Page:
Reducing suicide with empathic technology
(because sometimes asking RUOK isn’t appropriate, wanted or needed)
Mental health is in crisis in Australia. According to Lifeline, suicide remains the leading cause of death for Australians aged between 15 and 44. This equates to more than eight deaths by suicide in Australia each day, and for every death by suicide, it’s estimated that as many as 30 people attempt to end their lives. That’s a staggering 65,300 suicide attempts each year.
I know this number well because I was seconds away from stepping off a seven-story building when my suicide attempt was rudely interrupted. The unexpected SMS that pulled me back from the brink was literally a friend asking RUOK as he’d seen I’d disappeared off social media for a few days. Saved by an SMS that asked an important question, that’s my life story.
Yet, however well timed and intentioned that lifesaving SMS was, I must admit that when people cross paths with me these days and feel the need to ask RUOK, I find it more than a little invasive and oftentimes inappropriate. I know their intentions are for the most part good, but just because you feel the need to ask me the question does not mean that now is the time or place for you to put me on the spot to answer it. Especially if I haven’t even considered it.
Asking RUOK can be dangerous if you don’t have permission to ask, if you’re asking simply so you feel better, or if you don’t know what to say or do if someone says ‘No, I’m not OK.’ Now, I don’t mean to throw the baby out with the bath water here. Asking RUOK is a good first step toward addressing a serious issue, but there needs to be some sensitivity here.
We should all feel empowered to reach out to support those around us when we see people we care about struggling. Having the courage to speak up and reach out is commendable, but before you do, consider the consequences. I’d argue that despite Brene Brown’s push for humanity to be more vulnerable, most of our species just aren’t there yet. Soon perhaps.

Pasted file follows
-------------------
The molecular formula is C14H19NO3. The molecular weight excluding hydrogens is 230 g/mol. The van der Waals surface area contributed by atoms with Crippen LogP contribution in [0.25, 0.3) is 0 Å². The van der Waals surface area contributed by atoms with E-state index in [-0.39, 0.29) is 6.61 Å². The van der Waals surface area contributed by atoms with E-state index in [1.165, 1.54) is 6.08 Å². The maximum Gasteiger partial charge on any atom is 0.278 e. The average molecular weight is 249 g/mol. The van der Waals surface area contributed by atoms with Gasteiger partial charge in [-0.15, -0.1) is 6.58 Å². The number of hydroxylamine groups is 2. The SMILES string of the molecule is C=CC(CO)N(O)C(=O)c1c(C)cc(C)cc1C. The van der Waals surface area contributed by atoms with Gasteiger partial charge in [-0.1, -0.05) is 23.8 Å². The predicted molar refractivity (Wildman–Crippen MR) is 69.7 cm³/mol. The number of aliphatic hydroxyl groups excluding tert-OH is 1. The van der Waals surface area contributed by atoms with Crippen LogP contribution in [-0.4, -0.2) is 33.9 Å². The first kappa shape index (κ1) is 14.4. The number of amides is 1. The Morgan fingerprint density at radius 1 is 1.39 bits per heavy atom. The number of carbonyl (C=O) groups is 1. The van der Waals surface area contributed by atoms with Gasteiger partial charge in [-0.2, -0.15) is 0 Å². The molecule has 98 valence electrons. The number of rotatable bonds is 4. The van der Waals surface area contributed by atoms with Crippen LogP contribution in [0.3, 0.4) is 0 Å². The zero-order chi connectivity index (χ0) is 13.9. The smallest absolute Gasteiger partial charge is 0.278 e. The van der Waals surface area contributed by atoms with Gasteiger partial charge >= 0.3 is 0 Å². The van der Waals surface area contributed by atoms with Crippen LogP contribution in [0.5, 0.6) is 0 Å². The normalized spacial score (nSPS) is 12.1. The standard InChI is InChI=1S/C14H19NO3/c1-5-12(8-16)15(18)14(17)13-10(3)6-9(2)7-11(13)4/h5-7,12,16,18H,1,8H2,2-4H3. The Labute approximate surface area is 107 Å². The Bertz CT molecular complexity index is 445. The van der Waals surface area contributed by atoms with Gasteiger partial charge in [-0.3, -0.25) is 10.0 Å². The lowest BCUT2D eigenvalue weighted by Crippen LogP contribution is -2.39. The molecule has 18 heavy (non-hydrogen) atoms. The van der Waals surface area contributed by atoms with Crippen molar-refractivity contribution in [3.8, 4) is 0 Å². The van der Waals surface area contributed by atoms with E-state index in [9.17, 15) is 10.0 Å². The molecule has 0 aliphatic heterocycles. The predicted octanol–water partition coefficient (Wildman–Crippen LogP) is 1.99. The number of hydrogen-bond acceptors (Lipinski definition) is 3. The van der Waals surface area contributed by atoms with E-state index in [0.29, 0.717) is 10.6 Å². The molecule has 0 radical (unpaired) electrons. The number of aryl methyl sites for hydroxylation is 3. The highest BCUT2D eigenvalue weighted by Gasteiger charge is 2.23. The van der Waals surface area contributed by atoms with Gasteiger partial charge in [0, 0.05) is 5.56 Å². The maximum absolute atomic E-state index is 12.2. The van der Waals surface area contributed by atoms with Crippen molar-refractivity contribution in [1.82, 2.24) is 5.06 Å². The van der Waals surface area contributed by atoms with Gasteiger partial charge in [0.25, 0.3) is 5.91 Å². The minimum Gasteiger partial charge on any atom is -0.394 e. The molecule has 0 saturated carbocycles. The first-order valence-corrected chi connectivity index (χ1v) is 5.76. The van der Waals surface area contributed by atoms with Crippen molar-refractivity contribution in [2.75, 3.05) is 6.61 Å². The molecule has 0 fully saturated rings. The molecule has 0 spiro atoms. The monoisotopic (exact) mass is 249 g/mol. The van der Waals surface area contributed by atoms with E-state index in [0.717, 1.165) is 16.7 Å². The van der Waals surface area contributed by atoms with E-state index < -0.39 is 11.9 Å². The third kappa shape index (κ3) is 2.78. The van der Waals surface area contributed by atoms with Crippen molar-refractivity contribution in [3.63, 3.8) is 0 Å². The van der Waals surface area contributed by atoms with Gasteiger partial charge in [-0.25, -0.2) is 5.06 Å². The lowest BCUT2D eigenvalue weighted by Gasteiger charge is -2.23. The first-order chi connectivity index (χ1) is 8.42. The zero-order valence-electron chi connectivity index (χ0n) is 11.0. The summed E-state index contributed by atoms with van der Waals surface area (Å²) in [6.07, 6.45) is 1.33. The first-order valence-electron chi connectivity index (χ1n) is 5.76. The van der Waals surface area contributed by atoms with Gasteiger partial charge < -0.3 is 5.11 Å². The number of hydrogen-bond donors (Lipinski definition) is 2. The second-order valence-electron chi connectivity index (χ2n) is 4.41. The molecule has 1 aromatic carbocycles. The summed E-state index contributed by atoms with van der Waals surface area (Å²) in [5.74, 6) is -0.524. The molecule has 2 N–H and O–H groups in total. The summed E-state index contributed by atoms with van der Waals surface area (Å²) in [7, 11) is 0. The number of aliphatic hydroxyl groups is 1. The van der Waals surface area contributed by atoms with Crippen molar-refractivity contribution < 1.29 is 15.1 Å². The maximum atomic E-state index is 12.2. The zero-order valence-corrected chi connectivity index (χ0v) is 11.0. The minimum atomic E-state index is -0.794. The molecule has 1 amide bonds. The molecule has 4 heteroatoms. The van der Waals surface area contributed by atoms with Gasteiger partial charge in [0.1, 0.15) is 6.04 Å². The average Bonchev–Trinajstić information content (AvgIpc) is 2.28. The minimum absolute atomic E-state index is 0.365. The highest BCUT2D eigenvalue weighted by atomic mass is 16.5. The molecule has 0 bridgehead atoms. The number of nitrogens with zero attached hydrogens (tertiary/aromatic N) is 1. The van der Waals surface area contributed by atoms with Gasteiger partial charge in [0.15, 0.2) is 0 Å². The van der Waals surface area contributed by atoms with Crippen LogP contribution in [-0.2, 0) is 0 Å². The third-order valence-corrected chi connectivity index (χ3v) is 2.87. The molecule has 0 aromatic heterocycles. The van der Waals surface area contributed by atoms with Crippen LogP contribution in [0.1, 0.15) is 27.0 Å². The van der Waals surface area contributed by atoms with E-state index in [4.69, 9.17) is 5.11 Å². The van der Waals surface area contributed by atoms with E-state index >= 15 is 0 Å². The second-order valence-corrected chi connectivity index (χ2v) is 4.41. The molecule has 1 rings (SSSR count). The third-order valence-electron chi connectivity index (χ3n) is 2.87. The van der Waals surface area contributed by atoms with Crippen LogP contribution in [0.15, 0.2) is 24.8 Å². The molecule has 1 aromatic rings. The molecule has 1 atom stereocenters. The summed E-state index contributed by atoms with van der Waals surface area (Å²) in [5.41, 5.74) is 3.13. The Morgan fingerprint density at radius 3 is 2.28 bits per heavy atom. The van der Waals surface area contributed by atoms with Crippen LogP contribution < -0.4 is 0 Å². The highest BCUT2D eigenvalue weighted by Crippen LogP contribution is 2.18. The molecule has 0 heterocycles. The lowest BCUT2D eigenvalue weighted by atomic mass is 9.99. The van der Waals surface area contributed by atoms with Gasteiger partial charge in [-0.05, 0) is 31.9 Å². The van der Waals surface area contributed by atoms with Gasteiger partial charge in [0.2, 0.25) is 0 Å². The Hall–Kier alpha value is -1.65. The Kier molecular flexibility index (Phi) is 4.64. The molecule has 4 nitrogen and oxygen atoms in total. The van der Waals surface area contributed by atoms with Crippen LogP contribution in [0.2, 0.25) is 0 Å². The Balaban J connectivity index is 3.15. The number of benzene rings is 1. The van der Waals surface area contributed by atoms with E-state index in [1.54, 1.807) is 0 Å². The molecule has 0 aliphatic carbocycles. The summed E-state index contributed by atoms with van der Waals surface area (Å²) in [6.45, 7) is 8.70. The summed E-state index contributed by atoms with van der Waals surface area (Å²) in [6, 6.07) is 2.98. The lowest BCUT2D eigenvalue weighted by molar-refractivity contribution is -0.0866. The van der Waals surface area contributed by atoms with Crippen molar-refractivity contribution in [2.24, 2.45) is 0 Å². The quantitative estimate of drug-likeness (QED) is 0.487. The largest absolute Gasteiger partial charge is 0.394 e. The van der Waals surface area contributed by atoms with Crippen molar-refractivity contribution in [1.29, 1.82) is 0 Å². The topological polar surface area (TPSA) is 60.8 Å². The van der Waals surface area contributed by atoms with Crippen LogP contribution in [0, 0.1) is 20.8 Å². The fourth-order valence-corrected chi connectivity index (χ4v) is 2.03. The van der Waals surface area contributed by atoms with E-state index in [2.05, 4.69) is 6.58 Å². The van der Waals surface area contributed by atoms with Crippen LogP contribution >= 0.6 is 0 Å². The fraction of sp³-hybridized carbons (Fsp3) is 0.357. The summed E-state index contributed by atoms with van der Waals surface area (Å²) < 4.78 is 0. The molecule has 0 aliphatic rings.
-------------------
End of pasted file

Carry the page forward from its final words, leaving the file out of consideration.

Trust me on this. As someone who’s publicly spoken about suicide – and thus labelled themselves as being a potentially high risk of reoffending – the last thing I’m going to be able to cope with is someone asking a deeply awkward and loaded question at the wrong time.
Which is why my team and I are trying a more discreet approach to helping people help themselves when they’re having a tough time. We’ve spent almost two years building the world’s first stress detection and management smartwatch app to help individuals discreetly detect and take control of stress before it becomes a problem.
Much like how my phone beeped at a crucial point in my suicide attempt, our ID.STRESS app intervenes when it detects stress signals, before guiding the wearer through some relaxation techniques, or connecting them with social or emergency support if needed. And given that stress underpins 75% of visits to GPs and underlies the six leading causes of death (of which suicide is #1), we think this is the best place to start.
The app is in BETA trials with Zurich Australia as we speak, and the feedback so far has been positive. Dominic Brandon, Head of GI Marketing, Zurich Australia told me “The ID.STRESS app has become my dashboard for life. Being asked if I’m OK when a change is detected is like having a silent partner who has my back. I was surprised to see the immediate effect breathing exercises had; the app enables a sense of calm and control.”
And that’s 100% what our approach is all about, control. Putting people back in control of the stress that costs businesses worldwide $400bn in absenteeism and lost productivity. Stress that underpins a significant percentage of the 800,000 suicides worldwide each year.
It’s that same control you may inadvertently take away from someone when you corner them and ask them RUOK without considering the time and place. So, this World Suicide Prevention Day, please take a moment to think before you hurl a well-intentioned RUOK at someone who maybe isn’t. It could be unwelcomed, intrusive, and potentially do more harm than good.